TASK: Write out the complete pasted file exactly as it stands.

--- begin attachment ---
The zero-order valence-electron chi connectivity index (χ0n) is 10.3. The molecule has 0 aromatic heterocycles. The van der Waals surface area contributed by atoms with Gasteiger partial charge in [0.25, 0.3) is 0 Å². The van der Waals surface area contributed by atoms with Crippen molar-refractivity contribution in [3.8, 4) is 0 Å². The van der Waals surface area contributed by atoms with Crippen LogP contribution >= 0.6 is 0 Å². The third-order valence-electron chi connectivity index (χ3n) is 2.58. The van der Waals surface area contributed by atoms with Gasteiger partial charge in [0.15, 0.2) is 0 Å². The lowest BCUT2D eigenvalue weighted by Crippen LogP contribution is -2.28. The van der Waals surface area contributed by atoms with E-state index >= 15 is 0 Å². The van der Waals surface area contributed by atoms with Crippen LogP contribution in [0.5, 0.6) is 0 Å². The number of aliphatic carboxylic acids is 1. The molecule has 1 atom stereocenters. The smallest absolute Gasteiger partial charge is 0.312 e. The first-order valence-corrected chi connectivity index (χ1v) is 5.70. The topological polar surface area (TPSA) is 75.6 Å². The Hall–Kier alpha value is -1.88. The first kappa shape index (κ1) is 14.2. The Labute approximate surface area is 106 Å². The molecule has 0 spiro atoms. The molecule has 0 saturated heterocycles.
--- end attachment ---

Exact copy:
The zero-order valence-electron chi connectivity index (χ0n) is 10.3. The molecule has 0 aromatic heterocycles. The van der Waals surface area contributed by atoms with Gasteiger partial charge in [0.25, 0.3) is 0 Å². The van der Waals surface area contributed by atoms with Crippen molar-refractivity contribution in [3.8, 4) is 0 Å². The van der Waals surface area contributed by atoms with Crippen LogP contribution >= 0.6 is 0 Å². The third-order valence-electron chi connectivity index (χ3n) is 2.58. The van der Waals surface area contributed by atoms with Gasteiger partial charge in [0.15, 0.2) is 0 Å². The lowest BCUT2D eigenvalue weighted by Crippen LogP contribution is -2.28. The van der Waals surface area contributed by atoms with E-state index >= 15 is 0 Å². The van der Waals surface area contributed by atoms with Crippen LogP contribution in [0.5, 0.6) is 0 Å². The number of aliphatic carboxylic acids is 1. The molecule has 1 atom stereocenters. The smallest absolute Gasteiger partial charge is 0.312 e. The first-order valence-corrected chi connectivity index (χ1v) is 5.70. The topological polar surface area (TPSA) is 75.6 Å². The Hall–Kier alpha value is -1.88. The first kappa shape index (κ1) is 14.2. The Labute approximate surface area is 106 Å². The molecule has 0 spiro atoms. The molecule has 0 saturated heterocycles.